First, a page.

UK commits $88 million to LBNF/DUNE

Jo Johnson (UK Minister of State for Universities, Science, Research and Innovation) and Judith G. Garber (U.S. Acting Assistant Secretary of State for Oceans and International Environmental and Scientific Affairs) signed the U.S.-UK Science and Technology Agreement on Sept. 20 in Washington, D.C. (Credit: FCO)

Excerpted from Fermilab’s article UK commits $88 million to LBNF/DUNE in first-ever umbrella science agreement with U.S. (20 September 2017).

Joint statement by the governments of the United States of America and United Kingdom of Great Britain and Northern Ireland on the U.S.-U.K. Science and Technology Agreement

U.S. Acting Assistant Secretary of State for Oceans and International Environmental and Scientific Affairs Judith G. Garber and UK Minister of State for Universities, Science, Research and Innovation Jo Johnson signed the U.S.-UK Science and Technology Agreement on Sept. 20 in Washington, D.C. The signing ceremony marks the first ever umbrella agreement between the United States and United Kingdom outlining a commitment to collaborate on world-class science and innovation.

The first major project of the agreement is UK investment in LBNF and DUNE, for which the UK government has confirmed approximately $88 million in funding. Construction for LBNF/DUNE is expected to create an estimated 4,000 jobs in the United States, about 2,000 in South Dakota and 2,000 in Illinois. The $88 million in funding makes the UK the largest country investor in the project outside of the United States.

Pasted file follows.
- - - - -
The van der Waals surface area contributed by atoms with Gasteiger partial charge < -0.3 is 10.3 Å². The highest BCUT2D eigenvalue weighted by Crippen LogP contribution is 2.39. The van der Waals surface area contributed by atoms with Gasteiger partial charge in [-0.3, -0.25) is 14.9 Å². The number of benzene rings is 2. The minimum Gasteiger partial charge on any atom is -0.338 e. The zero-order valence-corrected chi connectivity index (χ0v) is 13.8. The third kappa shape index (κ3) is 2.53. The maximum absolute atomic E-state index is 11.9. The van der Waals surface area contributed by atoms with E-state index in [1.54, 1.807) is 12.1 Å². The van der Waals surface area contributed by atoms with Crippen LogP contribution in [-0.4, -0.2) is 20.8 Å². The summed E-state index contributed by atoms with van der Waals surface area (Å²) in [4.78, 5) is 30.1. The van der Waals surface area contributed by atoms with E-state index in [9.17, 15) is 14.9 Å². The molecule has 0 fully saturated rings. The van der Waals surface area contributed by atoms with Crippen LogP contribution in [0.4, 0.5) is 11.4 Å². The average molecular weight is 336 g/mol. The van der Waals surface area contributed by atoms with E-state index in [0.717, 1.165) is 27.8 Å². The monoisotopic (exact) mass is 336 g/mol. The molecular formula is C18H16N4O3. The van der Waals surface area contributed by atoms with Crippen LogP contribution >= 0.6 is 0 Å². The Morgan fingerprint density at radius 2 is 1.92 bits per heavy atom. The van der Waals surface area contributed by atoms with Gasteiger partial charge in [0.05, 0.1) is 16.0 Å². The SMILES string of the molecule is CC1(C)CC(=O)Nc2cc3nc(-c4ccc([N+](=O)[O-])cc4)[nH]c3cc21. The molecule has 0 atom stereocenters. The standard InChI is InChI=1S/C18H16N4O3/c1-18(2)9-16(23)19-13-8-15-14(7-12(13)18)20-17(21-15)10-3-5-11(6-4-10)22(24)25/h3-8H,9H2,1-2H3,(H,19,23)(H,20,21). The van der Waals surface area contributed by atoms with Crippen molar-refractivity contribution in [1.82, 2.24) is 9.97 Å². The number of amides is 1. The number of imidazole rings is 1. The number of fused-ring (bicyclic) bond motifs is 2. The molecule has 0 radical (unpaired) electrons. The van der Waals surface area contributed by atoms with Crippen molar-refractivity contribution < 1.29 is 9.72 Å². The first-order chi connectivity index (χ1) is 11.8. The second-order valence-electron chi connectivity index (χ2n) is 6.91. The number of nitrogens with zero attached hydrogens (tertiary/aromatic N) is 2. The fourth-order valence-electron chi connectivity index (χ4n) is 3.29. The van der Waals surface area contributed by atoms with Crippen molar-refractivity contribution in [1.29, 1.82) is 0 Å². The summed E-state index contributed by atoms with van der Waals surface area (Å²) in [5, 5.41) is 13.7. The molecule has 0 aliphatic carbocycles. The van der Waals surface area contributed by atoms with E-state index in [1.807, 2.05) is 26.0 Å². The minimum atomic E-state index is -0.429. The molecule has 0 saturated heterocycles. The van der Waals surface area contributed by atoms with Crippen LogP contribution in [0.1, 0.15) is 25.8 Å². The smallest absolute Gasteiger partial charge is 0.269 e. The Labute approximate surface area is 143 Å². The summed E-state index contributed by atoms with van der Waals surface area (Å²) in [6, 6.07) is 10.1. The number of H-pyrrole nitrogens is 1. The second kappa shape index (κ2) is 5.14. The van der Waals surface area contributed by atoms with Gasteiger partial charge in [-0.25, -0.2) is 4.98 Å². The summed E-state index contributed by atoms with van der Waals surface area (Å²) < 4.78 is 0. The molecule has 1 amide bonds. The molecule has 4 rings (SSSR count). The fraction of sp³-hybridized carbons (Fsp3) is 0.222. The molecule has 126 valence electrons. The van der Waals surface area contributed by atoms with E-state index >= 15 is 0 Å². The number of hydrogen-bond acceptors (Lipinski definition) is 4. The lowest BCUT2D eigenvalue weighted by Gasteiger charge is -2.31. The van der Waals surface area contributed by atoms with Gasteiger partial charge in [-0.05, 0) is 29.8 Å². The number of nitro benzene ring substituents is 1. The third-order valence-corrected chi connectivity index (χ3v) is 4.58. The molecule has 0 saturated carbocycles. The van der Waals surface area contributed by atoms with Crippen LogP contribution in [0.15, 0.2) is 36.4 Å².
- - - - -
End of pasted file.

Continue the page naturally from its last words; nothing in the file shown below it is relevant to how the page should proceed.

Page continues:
The UK is a major scientific contributor to the DUNE collaboration, with 14 UK universities and two Science and Technology Facilities Council laboratories providing essential expertise and components to the experiment and facility. UK involvement in the project will also provide opportunities for UK industry to build capability in new and developing technologies, for example, in precision engineering, cryogenics and accelerator-based applications.

The investment in LBNF/DUNE is the most recent example from a long history of collaboration in industries ranging from aerospace to robotics to agriculture. U.S.-UK cooperation on science and innovation benefits both nations by sharing expertise to enhance our understanding of many important topics that have the potential to be world-changing, helping maintain our position as global leaders in research for years to come.

Read full article. 

Also see articles at the UK’s Science and Technology Facilities Council website (20 September) and theconversation.com (by Stefan Söldner-Rembold, 25 September).